Want to write a guest post for Make a Living Writing?
Now’s your chance to land an assignment. It’s open pitch time around here (through March 8, 2019). Submit via email (see guidelines) or comments below.
We’re ready to take a look at the best of the best guest post ideas about the business and craft of freelance writing.
Consider it a showdown.
Kind of like the final fight scene in the cult-classic movie Karate Kid when Daniel LaRusso takes on Cobra Kai bad-boy Johnny Lawrence.
You know. Wax on, wax off. Sweep the leg. Focus all power.
Short on ideas? Remember when LaRusso did all that work for Mr. Miyagi. At first it seemed like he wasn’t learning anything. But with a little help, he realized he had the skills to make his mark.
Whether you’re a newbie freelancer hustling to make things happen, a mid-career writer, or a pro, you’ve probably got a few moves you can share to help other writers.
So step on to the mat. Here’s what you need to know to pitch a guest post idea:
Sweep-the-leg advice about bad guest post pitches
When the crazed Cobra Kai sensi John Kreese tells LaRusso’s opponent to “sweep the leg,” he knows it’s a move that will result in immediate disqualification.
Maybe you’re already in fighting stance ready to strike with your first guest post pitch idea. But before you do, it’s important to know what will disqualify your pitch every time.
Almost every day we receive pitch ideas from people who think Make a Living Writing is :
- A good place to sell their snake oil
- An editing and translation service for non-English speakers
- A forum to tell a sob story about some traumatic life event
- A clearing house for pyramid schemes and money-making scams
- A philanthropic organization that cares for rescue dogs, cats, monkeys, and unicorns
- Interested in a vague mish-mash of ramblings about freelance writing
It’s kind of a problem. Truth be told, maybe 1 in 20 guest post pitches make the cut. The rest are a major brain drain, on time, inbox capacity, productivity, and creative mojo.
Far too many pitches we receive have nothing to do with the business and craft of freelance writing. If you don’t want to be escorted off the mat, don’t submit a pitch that will disqualify you.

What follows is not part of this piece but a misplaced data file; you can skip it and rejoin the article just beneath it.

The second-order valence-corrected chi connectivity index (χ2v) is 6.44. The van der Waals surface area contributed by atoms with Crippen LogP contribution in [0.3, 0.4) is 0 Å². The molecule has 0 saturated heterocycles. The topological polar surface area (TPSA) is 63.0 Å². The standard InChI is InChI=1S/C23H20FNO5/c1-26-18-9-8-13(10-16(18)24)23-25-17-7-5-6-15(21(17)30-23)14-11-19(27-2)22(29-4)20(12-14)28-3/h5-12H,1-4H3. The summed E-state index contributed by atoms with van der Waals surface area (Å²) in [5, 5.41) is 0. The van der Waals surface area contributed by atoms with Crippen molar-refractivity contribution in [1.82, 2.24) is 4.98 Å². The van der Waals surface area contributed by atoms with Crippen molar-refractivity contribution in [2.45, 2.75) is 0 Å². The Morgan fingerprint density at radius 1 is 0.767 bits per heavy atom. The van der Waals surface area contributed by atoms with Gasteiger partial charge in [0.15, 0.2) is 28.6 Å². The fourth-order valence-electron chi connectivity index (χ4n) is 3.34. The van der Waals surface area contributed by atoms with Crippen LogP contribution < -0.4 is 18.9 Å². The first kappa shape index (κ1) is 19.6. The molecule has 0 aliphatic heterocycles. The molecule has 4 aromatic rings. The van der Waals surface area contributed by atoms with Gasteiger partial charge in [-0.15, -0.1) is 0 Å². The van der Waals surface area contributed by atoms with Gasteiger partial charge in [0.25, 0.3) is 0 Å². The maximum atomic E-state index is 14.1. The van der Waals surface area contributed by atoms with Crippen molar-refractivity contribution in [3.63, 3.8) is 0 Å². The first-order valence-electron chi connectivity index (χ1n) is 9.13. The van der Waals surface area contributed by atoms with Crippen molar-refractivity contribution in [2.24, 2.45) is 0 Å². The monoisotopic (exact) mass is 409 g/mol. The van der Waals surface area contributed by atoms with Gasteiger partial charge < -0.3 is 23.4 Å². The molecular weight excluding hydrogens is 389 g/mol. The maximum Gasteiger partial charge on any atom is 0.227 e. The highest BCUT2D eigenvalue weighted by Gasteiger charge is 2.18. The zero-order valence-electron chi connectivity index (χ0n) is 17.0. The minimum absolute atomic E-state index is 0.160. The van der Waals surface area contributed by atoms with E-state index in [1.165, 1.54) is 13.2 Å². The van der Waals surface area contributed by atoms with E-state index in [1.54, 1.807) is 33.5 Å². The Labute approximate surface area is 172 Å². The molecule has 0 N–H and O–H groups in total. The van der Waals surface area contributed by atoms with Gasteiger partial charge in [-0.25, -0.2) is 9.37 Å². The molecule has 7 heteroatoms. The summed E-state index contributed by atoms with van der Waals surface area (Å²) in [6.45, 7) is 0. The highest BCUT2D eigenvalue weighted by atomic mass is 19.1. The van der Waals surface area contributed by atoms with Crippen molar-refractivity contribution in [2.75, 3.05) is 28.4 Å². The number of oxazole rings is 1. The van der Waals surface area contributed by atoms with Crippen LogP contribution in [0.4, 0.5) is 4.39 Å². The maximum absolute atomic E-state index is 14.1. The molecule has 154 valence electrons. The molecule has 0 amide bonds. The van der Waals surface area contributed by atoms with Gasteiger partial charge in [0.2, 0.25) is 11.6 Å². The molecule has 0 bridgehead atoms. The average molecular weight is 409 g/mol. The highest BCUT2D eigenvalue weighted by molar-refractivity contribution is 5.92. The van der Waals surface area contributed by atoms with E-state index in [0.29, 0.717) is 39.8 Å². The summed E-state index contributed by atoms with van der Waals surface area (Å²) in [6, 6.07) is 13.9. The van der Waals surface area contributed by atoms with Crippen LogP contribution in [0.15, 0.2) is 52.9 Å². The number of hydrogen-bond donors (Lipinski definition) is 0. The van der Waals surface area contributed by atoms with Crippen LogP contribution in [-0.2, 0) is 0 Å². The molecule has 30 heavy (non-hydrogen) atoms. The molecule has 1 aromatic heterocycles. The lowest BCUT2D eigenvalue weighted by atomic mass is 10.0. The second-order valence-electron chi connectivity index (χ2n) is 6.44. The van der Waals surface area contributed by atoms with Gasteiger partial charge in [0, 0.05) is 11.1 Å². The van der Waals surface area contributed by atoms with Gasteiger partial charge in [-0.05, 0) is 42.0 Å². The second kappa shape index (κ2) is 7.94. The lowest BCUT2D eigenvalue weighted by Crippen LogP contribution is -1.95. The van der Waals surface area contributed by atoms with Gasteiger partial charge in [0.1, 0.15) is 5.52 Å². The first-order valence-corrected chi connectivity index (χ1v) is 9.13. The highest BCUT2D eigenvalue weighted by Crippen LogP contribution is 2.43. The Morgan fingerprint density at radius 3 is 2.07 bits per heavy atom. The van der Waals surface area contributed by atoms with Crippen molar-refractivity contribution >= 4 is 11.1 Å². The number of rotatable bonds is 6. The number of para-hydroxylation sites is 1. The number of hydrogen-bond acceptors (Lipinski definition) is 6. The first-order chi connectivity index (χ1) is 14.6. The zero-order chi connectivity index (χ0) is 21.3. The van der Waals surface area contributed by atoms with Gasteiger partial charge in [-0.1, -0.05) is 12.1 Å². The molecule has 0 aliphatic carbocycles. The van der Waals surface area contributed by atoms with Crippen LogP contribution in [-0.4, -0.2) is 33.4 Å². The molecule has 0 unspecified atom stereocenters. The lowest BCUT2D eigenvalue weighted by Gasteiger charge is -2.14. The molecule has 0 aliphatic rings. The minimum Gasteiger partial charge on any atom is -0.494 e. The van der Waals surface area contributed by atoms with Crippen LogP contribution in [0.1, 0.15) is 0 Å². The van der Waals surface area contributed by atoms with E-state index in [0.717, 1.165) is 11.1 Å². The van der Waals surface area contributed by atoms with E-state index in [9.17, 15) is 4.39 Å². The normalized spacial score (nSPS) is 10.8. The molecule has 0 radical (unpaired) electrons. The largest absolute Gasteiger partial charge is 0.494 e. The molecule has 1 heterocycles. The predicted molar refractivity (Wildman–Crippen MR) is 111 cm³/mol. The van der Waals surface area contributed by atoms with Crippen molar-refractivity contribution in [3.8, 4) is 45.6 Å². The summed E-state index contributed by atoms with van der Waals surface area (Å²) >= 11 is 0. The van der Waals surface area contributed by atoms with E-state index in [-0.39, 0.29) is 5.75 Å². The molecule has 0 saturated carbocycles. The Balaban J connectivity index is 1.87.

Deliver your pitch with a punch in the face
Do it. If you’ve got a great guest post idea about the business and craft of freelance writing, ball up your fist and punch us in the face with your best offensive strike. Seriously, unleash your fury. Here’s how.
- Study the guidelines. It’s all there. Lot of freelance topics, details, and instructions to pitch an idea with the best chances of acceptance. Far too many writers don’t read the guidelines or purposely ignore the explicit rules for disqualification.
- Read a dozen or more blog posts published on the site. FYI, there’s more than 1,000 on all kinds of freelance writing topics. Get familiar with the content, style, and audience, before you pitch a guest post idea.
- Develop an original idea about the business and craft of freelance writing. We don’t accept any generic, researched-off-the-Internet writing topics we’ve all seen 100 times before.
- Share your experience. Your hands-on approach to freelancing, successes, failures, and strategies make a difference. Share your experience or provide a play-by-play account of how you get more clients, for example. Learning from other writers’ personal experiences is a powerful way to teach, motivate, and help other freelancers move up and earn more.
- Write a pitch with a working headline and brief outline of the points you’ll cover in the guest post. In case you didn’t see that…write a BRIEF outline with a working headline. No pre-written posts, ramblings, or novel-length submissions.
Send us a guest post pitch Mr. Miyagi would be proud of. “Either you karate do ‘yes’ or karate do ‘no.’ You karate do ‘guess so,’ get squished just like grape.”
It’s open pitch through March 8. Let’s see what you’ve got. Send us your guest post ideas, and we’ll get back to you as soon as possible, if it looks like a good fit.
Have a question about pitching a guest post idea for Make a Living Writing? Let’s discuss.
Evan Jensen is the blog editor for Make a Living Writing. When he’s not on a writing deadline, or catching up on emails, he’s training to run another 100-mile ultramarathon.